I should send this to my SO because he struggles with this topic. I am accustomed to having male friends, do MMA (two of my exes go to the same place but it’s not awkward anymore and all of us have moved on), etc. There is no romantic or sexual interest there, but he’s not comfortable with me really interacting with anyone with whom I’ve been previously intimate.

We’re working on the issue together, but Lord can he hamster and fall down the well of imaginative assumptions.

I like your recommendations, thanks!

[–]Waterboo2 -1 points0 points  (21 children)

I think it can be a sign that he lacks self control if he needs to stare at every bosom or behind, this isn’t a good thing because this can lead to cheating down the road. I dated a guy who openly ogled other women and was told “it’s just what guys do”, and he ended up cheating on me. I’ve dated other guys who didn’t ogle, and they didn’t cheat. I have a hard time believing there’s no connection between the two.

Sometimes when something stirs jealousy in you, there is a valid reason. There is a huge difference between getting jealous over polite talk with a female coworker vs. him blatantly ogling someone in public. One is respectful, the other is rude. I also don’t think it’s appropriate to hug exes. There is no way I would ever hug an ex in front of my current partner. It’s about respect.

Also, maybe I’m misunderstanding but is non-monogamy considered red pill? I didn’t know that. I feel like non-monogamy is a very liberal construct.

[–]loneliness-incEndorsed Contributor 7 points8 points  (5 children)

I’ve dated other guys who didn’t ogle,

In front of you.

They looked. If they had a healthy sex drive, they looked. In fact, male eyes are naturally drawn to boobs and butts, it takes a conscious effort to not look in that direction (if that's what you want).

To assume that looking at a woman's boobs or butt is what leads to cheating is a gross mistake. The opposite is true - a person who's up to cheating will likely look more than the average guy. All men look, the wise ones try to hide this fact from you because why poke your insecurities?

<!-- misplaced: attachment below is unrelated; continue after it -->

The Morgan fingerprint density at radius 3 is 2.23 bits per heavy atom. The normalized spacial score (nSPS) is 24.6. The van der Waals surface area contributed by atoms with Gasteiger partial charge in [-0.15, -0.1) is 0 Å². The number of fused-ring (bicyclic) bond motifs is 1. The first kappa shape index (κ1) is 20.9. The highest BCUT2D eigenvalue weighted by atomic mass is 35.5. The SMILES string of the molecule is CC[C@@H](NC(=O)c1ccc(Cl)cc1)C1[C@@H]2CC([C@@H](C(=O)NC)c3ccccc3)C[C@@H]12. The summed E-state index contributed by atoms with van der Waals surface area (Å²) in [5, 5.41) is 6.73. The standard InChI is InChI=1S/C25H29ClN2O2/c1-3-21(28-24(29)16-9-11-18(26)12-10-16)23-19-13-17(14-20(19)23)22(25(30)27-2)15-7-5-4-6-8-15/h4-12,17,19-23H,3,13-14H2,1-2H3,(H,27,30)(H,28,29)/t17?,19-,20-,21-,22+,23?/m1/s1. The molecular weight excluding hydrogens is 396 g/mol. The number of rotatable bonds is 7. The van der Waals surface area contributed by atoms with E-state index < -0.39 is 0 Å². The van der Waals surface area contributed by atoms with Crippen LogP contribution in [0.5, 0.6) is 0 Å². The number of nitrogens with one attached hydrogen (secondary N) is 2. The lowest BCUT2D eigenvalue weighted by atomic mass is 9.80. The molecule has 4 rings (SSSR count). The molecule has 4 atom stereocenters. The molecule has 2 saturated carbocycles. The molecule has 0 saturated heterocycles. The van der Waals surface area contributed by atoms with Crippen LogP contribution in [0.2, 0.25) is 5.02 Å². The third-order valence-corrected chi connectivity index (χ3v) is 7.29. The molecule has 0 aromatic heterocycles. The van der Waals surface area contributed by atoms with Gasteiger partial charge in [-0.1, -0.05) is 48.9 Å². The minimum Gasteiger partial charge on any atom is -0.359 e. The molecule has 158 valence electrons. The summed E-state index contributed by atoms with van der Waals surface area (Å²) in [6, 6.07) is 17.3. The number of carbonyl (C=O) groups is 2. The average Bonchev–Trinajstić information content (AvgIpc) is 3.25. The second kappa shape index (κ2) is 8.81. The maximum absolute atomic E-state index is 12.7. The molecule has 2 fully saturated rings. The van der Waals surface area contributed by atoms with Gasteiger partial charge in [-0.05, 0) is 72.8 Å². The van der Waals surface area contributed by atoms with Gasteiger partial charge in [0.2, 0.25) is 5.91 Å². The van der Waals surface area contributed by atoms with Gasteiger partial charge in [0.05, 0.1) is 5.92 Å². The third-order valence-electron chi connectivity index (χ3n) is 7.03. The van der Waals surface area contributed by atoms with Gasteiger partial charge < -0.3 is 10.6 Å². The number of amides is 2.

Also, maybe I’m misunderstanding but is non-monogamy considered red pill? I didn’t know that. I feel like non-monogamy is a very liberal construct.

TRP is amoral. TRP is a bunch of facts about inter-gender relationships. You can do whatever you want with the knowledge.

There's also a big difference between different types of non-monogamy, a difference in the reactions and consequences that will result. Hint - polygamy was common practice across the ages, cultures, religions and geographic locations. However, female adultery was treated very harshly in these very societies. The idea of marriage being one man and one woman is primarily a Christian idea, but that's a whole other can of worms 🙂

I think u/kittenloves_ displays a very good understanding of human nature in this post, that's why I recommended a star. I'm happy that this recommendation was fulfilled.

[–]KittenLoves_Endorsed Contributor[S] 2 points3 points  (2 children)

In fairness, I do think there is a difference between outright ogling -- leering or staring for a long period of time -- and just looking. Just looking is perfectly normal. Everyone has a tendency to look at people who look good, no matter the gender. Demanding someone not look at all is kind of ridiculous! But on the other hand, if your partner is actively ogling other women, in a way that's clearly disrespectful, then that's a problem. Likewise for a woman in a relationship actively ogling other men. It's disrespectful to the partner, and uncomfortable for the person being ogled.

There's also a big difference between different types of non-monogamy

Exactly. Non-monogamy doesn't need to mean an open relationship where both partners actively date/sleep around with other people. It can, and if that's their thing, good for them :P But spinning plates is non-monogamy, threesomes are non-monogamy, etc etc.

I think u/kittenloves_ displays a very good understanding of human nature in this post

Thank you! :)

[–]Waterboo2 0 points1 point  (0 children)

if your partner is actively ogling other women, in a way that's clearly disrespectful, then that's a problem.